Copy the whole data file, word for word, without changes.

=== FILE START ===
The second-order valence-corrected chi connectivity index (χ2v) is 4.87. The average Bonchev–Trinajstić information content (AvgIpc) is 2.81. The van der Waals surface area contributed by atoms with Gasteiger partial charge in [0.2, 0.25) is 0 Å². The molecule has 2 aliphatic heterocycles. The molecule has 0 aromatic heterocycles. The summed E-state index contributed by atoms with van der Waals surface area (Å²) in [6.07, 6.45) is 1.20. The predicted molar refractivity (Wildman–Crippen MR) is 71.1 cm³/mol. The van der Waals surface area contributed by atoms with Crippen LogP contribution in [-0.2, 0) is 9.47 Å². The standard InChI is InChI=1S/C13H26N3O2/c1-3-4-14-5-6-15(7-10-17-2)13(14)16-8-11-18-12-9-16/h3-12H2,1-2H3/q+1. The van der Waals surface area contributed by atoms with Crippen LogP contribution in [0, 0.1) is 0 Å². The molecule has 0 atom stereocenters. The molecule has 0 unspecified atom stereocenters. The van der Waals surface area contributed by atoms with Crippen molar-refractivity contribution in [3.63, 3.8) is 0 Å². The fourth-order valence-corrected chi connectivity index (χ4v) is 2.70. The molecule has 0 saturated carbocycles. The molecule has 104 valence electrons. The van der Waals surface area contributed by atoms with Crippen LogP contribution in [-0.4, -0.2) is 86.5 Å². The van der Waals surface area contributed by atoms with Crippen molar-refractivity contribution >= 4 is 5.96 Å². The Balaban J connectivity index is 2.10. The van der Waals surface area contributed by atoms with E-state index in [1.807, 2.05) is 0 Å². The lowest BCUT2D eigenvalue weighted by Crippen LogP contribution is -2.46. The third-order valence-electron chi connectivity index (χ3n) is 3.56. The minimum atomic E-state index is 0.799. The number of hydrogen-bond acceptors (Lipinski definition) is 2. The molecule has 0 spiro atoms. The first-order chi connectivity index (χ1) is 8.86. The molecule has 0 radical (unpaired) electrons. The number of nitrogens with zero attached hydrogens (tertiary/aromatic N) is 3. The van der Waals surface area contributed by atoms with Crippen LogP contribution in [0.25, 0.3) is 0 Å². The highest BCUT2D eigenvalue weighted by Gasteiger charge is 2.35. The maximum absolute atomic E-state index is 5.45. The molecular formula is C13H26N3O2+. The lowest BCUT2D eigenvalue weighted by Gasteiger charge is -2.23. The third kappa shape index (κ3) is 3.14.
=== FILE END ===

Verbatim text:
The second-order valence-corrected chi connectivity index (χ2v) is 4.87. The average Bonchev–Trinajstić information content (AvgIpc) is 2.81. The van der Waals surface area contributed by atoms with Gasteiger partial charge in [0.2, 0.25) is 0 Å². The molecule has 2 aliphatic heterocycles. The molecule has 0 aromatic heterocycles. The summed E-state index contributed by atoms with van der Waals surface area (Å²) in [6.07, 6.45) is 1.20. The predicted molar refractivity (Wildman–Crippen MR) is 71.1 cm³/mol. The van der Waals surface area contributed by atoms with Crippen LogP contribution in [-0.2, 0) is 9.47 Å². The standard InChI is InChI=1S/C13H26N3O2/c1-3-4-14-5-6-15(7-10-17-2)13(14)16-8-11-18-12-9-16/h3-12H2,1-2H3/q+1. The van der Waals surface area contributed by atoms with Crippen LogP contribution in [0, 0.1) is 0 Å². The molecule has 0 atom stereocenters. The molecule has 0 unspecified atom stereocenters. The van der Waals surface area contributed by atoms with Crippen molar-refractivity contribution in [3.63, 3.8) is 0 Å². The fourth-order valence-corrected chi connectivity index (χ4v) is 2.70. The molecule has 0 saturated carbocycles. The molecule has 104 valence electrons. The van der Waals surface area contributed by atoms with Crippen LogP contribution in [-0.4, -0.2) is 86.5 Å². The van der Waals surface area contributed by atoms with Crippen molar-refractivity contribution >= 4 is 5.96 Å². The Balaban J connectivity index is 2.10. The van der Waals surface area contributed by atoms with E-state index in [1.807, 2.05) is 0 Å². The lowest BCUT2D eigenvalue weighted by Crippen LogP contribution is -2.46. The third-order valence-electron chi connectivity index (χ3n) is 3.56. The minimum atomic E-state index is 0.799. The number of hydrogen-bond acceptors (Lipinski definition) is 2. The molecule has 0 spiro atoms. The first-order chi connectivity index (χ1) is 8.86. The molecule has 0 radical (unpaired) electrons. The number of nitrogens with zero attached hydrogens (tertiary/aromatic N) is 3. The van der Waals surface area contributed by atoms with Crippen LogP contribution in [0.25, 0.3) is 0 Å². The highest BCUT2D eigenvalue weighted by Gasteiger charge is 2.35. The maximum absolute atomic E-state index is 5.45. The molecular formula is C13H26N3O2+. The lowest BCUT2D eigenvalue weighted by Gasteiger charge is -2.23. The third kappa shape index (κ3) is 3.14.